The very word ‘asbestos’ tends to strike fear into a property manager. Whether you manage a large portfolio of commercial properties, hold leasehold responsibilities for domestic dwellings with communal areas or assist landlords who own HMO’s, as a property manager, it is imperative that you understand both your duties to manage asbestos, and situations in which action, be it an inspection, testing or an asbestos survey should take place.
Where Would You Find Asbestos
Most properties both residential and commercial built before 1999 are likely to contain asbestos. Asbestos is a naturally occurring mineral which has a natural resistance to fire, electricity and chemicals. There are six types of asbestos. The most commonly used – Chrysotile (White), Amosite (Brown) and Crocidolite (Blue) asbestos were added to other materials to make them stronger, better and cheaper construction materials.
However, due to their natural resistance as described above, once exposed into the body they can cause significate health problems. Exposure to asbestos fibre can cause irreparable damage, or can cause damage to cells which leads to cancer and other diseases.
While most buildings are likely to contain asbestos, left undisturbed, there is a minimal danger as the fibres cannot become airborne. When asbestos materials become damaged, microscopic asbestos fibre can be released. As the microscopic asbestos fibres cannot be seen, it is extremely important that, as a property manager, any building which you manage is thoroughly assessed and any risk identified.
Commercial Property and Duty To Manage Asbestos for a Property Manager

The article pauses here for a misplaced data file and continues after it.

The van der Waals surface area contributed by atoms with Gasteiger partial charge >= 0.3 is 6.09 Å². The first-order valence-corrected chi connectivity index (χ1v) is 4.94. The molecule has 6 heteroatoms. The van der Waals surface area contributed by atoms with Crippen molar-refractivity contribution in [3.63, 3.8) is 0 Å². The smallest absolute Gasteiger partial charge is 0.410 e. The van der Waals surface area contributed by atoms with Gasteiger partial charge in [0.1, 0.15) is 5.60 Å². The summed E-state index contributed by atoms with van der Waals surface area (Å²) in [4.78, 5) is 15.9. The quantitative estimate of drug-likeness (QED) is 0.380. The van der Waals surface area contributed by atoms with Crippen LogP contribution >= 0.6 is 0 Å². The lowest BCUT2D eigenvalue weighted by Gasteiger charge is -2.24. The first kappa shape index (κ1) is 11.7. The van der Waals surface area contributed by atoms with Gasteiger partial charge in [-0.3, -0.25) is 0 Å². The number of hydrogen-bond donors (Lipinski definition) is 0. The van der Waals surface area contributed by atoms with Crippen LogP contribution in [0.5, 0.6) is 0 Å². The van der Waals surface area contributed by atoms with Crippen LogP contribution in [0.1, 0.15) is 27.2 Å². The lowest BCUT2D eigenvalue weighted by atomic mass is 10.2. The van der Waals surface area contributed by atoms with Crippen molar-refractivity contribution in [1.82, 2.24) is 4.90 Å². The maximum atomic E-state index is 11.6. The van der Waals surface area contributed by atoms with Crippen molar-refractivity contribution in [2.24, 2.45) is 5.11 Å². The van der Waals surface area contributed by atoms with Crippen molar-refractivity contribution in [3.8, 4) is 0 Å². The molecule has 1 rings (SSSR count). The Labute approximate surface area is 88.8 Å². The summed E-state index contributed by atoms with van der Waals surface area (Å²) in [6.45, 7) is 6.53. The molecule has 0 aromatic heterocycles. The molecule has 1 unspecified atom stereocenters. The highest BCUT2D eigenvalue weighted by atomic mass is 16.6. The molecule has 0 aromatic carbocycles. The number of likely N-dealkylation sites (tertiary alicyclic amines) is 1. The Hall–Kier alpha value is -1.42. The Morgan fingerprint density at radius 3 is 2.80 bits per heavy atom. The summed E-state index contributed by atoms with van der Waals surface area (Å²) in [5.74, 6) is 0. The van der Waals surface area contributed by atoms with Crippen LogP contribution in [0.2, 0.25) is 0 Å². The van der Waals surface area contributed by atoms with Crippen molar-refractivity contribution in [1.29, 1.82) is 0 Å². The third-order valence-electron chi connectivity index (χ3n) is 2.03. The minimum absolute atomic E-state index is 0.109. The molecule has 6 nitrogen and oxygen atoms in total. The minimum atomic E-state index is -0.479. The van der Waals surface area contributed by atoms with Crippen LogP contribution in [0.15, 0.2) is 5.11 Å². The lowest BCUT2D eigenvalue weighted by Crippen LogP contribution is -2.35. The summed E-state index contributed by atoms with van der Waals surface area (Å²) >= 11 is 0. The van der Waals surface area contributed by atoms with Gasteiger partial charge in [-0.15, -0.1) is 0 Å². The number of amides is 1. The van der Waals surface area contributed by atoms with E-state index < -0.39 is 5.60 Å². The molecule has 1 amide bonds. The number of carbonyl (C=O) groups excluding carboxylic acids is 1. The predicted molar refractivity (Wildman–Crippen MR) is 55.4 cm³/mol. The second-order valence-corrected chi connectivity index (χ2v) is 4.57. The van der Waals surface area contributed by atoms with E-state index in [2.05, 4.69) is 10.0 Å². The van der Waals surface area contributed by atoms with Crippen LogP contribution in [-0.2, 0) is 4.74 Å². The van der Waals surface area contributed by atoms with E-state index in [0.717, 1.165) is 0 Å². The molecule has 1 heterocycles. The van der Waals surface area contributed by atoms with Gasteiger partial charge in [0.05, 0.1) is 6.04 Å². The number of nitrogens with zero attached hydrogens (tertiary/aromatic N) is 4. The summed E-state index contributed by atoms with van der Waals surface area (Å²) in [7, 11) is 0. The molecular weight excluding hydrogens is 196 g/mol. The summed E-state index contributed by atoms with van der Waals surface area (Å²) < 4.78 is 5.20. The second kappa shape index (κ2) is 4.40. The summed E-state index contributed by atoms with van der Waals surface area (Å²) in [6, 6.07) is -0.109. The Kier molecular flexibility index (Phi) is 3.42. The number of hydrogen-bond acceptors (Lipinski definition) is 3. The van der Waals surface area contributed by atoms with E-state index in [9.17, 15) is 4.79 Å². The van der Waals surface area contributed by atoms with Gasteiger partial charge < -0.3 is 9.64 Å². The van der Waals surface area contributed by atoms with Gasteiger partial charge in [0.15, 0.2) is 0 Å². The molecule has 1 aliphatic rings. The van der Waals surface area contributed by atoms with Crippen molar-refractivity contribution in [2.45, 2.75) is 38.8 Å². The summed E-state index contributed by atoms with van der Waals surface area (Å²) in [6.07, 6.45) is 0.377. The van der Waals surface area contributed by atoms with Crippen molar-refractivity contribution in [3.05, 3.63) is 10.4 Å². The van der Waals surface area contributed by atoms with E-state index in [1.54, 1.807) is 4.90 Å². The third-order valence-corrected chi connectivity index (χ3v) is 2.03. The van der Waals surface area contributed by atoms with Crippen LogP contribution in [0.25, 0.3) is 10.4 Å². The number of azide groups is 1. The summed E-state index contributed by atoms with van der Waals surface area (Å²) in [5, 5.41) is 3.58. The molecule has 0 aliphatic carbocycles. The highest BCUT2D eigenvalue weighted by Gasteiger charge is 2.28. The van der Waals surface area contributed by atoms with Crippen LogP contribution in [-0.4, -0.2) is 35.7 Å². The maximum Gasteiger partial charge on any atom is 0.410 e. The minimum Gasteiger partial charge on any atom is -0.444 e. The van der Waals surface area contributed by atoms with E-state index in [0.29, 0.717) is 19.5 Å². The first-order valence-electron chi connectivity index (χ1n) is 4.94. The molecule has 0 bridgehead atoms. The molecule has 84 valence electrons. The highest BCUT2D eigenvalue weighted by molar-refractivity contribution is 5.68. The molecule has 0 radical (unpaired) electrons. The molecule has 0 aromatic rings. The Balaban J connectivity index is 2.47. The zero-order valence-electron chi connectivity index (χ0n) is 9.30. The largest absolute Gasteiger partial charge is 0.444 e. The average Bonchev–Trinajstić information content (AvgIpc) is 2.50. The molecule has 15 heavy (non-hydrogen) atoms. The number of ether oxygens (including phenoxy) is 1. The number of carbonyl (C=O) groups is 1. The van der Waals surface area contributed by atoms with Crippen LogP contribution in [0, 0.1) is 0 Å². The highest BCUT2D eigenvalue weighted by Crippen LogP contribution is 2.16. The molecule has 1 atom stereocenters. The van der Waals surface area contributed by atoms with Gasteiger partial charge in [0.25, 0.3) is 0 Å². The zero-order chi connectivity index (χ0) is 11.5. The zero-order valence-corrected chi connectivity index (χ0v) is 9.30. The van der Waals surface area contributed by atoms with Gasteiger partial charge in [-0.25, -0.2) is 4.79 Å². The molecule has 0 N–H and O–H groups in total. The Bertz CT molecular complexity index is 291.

Under the Control of Asbestos Regulations 2012, there is a duty to manage asbestos within all non-domestic buildings. This legal requirement is designed to protect everyone who could come into contact with asbestos fibres and puts the onus on the ‘duty holder’ to do so, by taking steps to both identify any risk and manage or rectify it.
To do this, property managers should ensure that there is an up to date asbestos register which identifies where asbestos is present, assess the condition of the areas where asbestos is present, and record the locations of the material. A management plan should be put in place and risks will need to be dealt with. It is worth noting that the regulations also apply to empty non-domestic buildings, so even when no tenant is present, an asbestos management plan must be in place.
Failure to comply with the duty to manage can result not just in unlimited fines but is also a criminal offence which can carry a prison sentence.
I Manage Residential Property, Do I Need to Worry About Asbestos Management?
While the duty to manage applies to all non-domestic buildings, residential property managers, and leasehold managers most definitely do need to be concerned with managing asbestos.
Common parts in certain residential dwellings, such as communal areas in HMOs, and common areas in large leasehold buildings are covered in the regulations.
While the duty to manage will generally fall with the landlord, you may still have responsibilities under the regulations.
Who is the Asbestos Duty Holder?
In the case of commercial property, the duty holder should be laid out within the tenancy agreement. It could be the landlord, tenant or the managing agent (or even a combination of all or any of them).
Where no tenancy is in place, explicit agreements such as a contract to manage a property can imply that your managing agency has control of the premises, and therefore the duty to manage.
If you’re a Property Manager and have any queries or believe that you have a need for asbestos management services, please do get in touch with us.